Which Cuts of Beef are the Best to Smoke?

Summer cook outs will soon give way to football season smoking! Gearing up for a cooler season and the holidays? Need a solid meal that can easily feed a group or just something nice for yourself?

Smokers can make some of the best dishes. It’s easy to maintain throughout the cooking period, and there are several different spices and sauces to try out. The possibilities are limitless!

Certain cuts are well-suited for the process due to their marbling, fat content, and overall tenderness. If you’re looking for the best of the best, start with these cuts.

Photo: Luis Santoyo

Brisket

A classic! Brisket comes from the breast section of the cow and has abundant connective tissue that breaks down during the long smoking process, resulting in a tender and flavorful piece of meat.

Photo: James Kern

Short Ribs

Beef short ribs also have a good amount of fat and connective tissue, making them perfect for low and slow cooking. The result is succulent, fall-off-the-bone meat.

Photo: Jose Ignacio Pompe

Chuck Roast

This cut comes from the shoulder area and is known for its rich beefy flavor. When smoked, chuck roast becomes tender and delicious, making it an affordable alternative to brisket.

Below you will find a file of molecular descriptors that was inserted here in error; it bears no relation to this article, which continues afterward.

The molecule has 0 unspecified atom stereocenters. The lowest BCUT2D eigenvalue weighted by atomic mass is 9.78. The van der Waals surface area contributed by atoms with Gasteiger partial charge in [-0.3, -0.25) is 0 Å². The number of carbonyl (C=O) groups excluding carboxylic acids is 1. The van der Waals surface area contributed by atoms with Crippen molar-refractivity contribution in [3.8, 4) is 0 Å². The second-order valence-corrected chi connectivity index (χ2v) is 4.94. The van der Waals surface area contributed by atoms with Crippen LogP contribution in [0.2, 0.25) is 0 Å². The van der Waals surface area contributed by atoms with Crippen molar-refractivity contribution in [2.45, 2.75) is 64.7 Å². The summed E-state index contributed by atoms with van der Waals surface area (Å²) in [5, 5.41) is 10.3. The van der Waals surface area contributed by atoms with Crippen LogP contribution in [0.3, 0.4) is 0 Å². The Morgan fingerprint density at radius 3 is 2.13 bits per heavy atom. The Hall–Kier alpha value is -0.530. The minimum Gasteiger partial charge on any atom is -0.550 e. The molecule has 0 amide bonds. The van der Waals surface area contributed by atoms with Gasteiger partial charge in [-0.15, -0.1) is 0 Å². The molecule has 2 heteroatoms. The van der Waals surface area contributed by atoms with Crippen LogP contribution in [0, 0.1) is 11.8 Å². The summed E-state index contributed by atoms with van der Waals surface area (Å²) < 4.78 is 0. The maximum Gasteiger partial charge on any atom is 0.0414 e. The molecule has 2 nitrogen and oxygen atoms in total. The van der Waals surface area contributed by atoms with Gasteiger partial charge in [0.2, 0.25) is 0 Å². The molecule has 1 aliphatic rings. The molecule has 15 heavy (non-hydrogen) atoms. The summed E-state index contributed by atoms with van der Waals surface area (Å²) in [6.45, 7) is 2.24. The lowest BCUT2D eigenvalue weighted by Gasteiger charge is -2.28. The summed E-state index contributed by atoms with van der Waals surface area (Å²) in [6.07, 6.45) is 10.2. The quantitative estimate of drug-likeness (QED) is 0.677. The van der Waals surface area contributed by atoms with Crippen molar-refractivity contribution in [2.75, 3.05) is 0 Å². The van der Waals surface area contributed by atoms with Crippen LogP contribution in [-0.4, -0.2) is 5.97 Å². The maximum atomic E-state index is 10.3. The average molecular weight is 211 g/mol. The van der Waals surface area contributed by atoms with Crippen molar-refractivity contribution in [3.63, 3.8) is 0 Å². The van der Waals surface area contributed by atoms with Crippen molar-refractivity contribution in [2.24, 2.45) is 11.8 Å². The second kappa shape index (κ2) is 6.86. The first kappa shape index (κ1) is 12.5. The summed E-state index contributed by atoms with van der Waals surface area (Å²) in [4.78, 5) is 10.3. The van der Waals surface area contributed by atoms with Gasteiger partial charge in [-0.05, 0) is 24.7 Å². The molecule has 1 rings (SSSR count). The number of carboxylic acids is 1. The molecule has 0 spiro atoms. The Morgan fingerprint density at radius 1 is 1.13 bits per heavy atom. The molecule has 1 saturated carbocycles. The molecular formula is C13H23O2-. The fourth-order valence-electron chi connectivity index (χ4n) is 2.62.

Tri-Tip

Tri-tip is a triangular muscle cut from the bottom sirloin and cooked at a lower temperature, can create a juicy and smoky result. This can be a harder cut to find so you may only be able to purchase from your local butcher.

Photo: Luis Santoyo

Beef Ribs

Beef back ribs or plate ribs are fantastic for smoking. They are meatier than pork ribs and have a delicious flavor when smoked slowly. Season them up! So good you don’t even need sauce.

Photo: Paras Kapoor

Ribeye

Ribeye is known for its exceptional marbling and tenderness. While it’s more commonly grilled or pan-seared, smoking ribeye can add a unique smoky dimension to this flavorful cut. Once smoked, sear on a cast iron with some rosemary.

Tenderloins and Filets

A smaller cut but ridiculously tender. This is perfect for a dinner of 1 or 2. Serve on top of a salad or with a stacked, loaded potato.

So, have we talked you into getting into smoking yet? Is your mouth watering like ours?

Remember, smoking is a slow and patient cooking method. It requires a lot of planning ahead because cook times can entail many hours.

Don’t be discouraged if your first meal doesn’t come out quite right! Eventually you will create your own method of cooking and ways of identifying the perfect cook temp.

And don’t forget:

  • The right seasoning and wood choice can greatly enhance the flavor.
  • Don’t be shy with seasoning and herbs.
  • It matters how you cut the meat once cooked.
  • It’s even more important to let it sit post smoking.
  • Support your local butcher!
  • And lastly, have some good tools to cut with to make cooking these hardy cuts easier and some tough butcher paper to wrap it with!

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ROSEMARY FIELDS

Content Creator, Creative Designer, Photographer + Videographer

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